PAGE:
MARINE CORPS BASE QUANTICO, Va. — Motivated Marines looking to move up the ranks faster — and get paid more doing it — should take on one of Marine Corps' most prestigious assignments.
The Corps is putting out the call for more volunteers for its special duty assignments — jobs that have proven to give Marines a big promotion boost and pay as much as $3,600 more a year.
SDAs give Marines experience outside their MOS at the heart of the Corps' mission: bringing fresh bodies into the fold as a recruiter, forging them into new Marines as a drill instructor, wading through the muck as a combat instructor to teach them the skills they'll need to stay alive, keeping watch as a Marine security guard over America's embassies in distant lands, or deploying at a moment's notice to engage the enemy with your anti-terrorism security team as a security forces security guard.
These are some of the Corps' most demanding jobs, ones that will define the rest of Marines' careers.
The three-year assignments have long been viewed as the fast-track for competitive Marines serious about a career in the Corps, the deputy commandant for Manpower and Reserve Affairs said.
U.S. Marine Corps Sgt. Joseph Canty, combat instructor, Advanced Infantry Training Battalion, School of Infantry - East, posts security as part of a military operation in urban terrain training exercise during the Infantry Small Unit Leaders Course (ISULC), Camp Lejeune N.C., Sept. 11, 2016
Photo Credit: Lance Cpl. Careaf Henson, USMC
New volunteer rules. With the Marine Corps adjusting course in the post-Iraq and Afghanistan world, getting 'back to the basics' becomes increasingly necessary.
"Since we have been in combat for so many years, the emphasis naturally swung towards combat operations and less towards some of the other stuff that the Marine Corps did," Brilakis said.
"After a period of some twelve years of combat operations, we have an entire generation of Marines who are not familiar with special duty assignments, who do not understand or consider special duty assignments as a necessary component of what we would consider to be a successful career."
This means a greater emphasis on getting the right Marines in the right positions, and this year manpower officials are trying something new.
In August, M&RA announced a voluntary submission period for Marines to put in for an SDA by Dec. 15, d etailed in Marine administrative message 415/16.
Eligible Marines who step up will be given assignment preference once the normal selection process begins in January, according to Col. Rudy Janiczek, head of the Enlisted Assignments Branch at M&RA.
"The reason that we did that is we like to see the Marines that want to do these duties come forward with more clarity to us as we look to make these assignments with what they would like to do," he said. "We felt that we needed to be more deliberate about it and give them an opportunity to step forward before we begin the annual selection process in earnest."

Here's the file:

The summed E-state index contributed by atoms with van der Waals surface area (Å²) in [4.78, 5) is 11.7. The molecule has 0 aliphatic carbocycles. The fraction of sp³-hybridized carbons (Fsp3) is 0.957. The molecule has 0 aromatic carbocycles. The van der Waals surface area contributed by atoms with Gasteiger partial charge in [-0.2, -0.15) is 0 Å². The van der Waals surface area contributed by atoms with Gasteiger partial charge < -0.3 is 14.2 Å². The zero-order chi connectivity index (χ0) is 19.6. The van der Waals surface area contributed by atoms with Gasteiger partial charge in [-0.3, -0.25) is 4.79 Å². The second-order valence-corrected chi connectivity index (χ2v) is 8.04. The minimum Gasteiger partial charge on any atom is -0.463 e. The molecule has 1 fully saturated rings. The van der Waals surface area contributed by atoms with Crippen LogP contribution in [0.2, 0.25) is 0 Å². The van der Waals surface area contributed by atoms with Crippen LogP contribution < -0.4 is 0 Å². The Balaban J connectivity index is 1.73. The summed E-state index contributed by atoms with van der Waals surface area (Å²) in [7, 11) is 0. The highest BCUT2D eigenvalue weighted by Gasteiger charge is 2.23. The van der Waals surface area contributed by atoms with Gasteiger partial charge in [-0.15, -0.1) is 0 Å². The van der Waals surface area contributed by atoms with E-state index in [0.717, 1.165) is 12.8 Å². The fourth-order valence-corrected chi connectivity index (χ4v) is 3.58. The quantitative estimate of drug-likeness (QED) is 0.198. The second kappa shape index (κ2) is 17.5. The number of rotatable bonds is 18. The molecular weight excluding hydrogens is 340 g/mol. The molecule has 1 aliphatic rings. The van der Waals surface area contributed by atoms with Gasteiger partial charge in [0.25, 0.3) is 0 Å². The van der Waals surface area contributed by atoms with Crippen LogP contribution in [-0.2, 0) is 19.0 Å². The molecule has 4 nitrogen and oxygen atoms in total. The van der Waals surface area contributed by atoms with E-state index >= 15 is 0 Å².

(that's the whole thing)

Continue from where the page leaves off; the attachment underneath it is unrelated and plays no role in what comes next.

"This was just an opportunity that we put out to kind of remind them, 'hey, if you would like, tell us what your desires are and see,' said Sgt. Maj. Grant VanOostrom with M&RA. "It's about requirements and demands and how we can best fit your desires with what the Marine Corps needs."
Drill Instructor Staff Sgt. Michael R. Smalls, Platoon 3037, India Company, 3rd Recruit Training Battalion, yells commands during an initial drill evaluation March 7, 2016, on Parris Island, S.C.
Photo Credit: Sgt. Jennifer Schubert, USMC
Pay bump. These tough jobs come with enticing incentives.
The long hours and intense responsibility demanded of Marines on special duty assignments are reflected in supplemental pay each paycheck.
"That is identified based upon a combination of the remoteness of the assignment, the support provided to the individual Marine and his family and the criticality of the duty assignment," said Brilakis. "All Marines on special duty assignments receive some form and fashion of special duty pay."
Currently, recruiters bring in an additional $300 per month, drill instructors $150 and combat instructors $75, according to Manpower and Reserve Affairs.
For Marine security guards, the take is $75 per month for the first post, $100 for the second and $150 for the third.
Marines may also re-up in their MOS and receive a re-enlistment bonus on top of the special duty pay.
U.S. Marine Corps Sgt. Gregory L. Peppers II, a Combat Instructor with Hotel Company, Marine Combat Training (MCT) Battalion, School of Infantry-East, hikes down the middle of the company formation while conducting a 15 kilometer conditioning hike on Marine Corps Air Station New River, May 19, 2015.
Photo Credit: Cpl. Andrew Kuppers, USMC
Promotion boost. Completing an SDA is a way to supercharge your career.
The Marine Corps recognizes the personal and promotional growth gained through an SDA, reflected in an accelerated rate of promotion, Brilakis said.
Marines with an SDA account for 24 percent of meritorious promotions for junior Marines and 23 percent for staff sergeant and gunnery sergeant.
Drill instructors of India Company, 3rd Recruit Training Battalion, yell at a recruit for not responding loudly enough during pick up at Marine Corps Recruit Depot San Diego, Dec. 18.
Photo Credit: Sgt. Tyler Viglione, USMC
Location, location, location. This is a great way to land a hard-to-get duty location.
Staff writer Sam Fellman contributed to this report.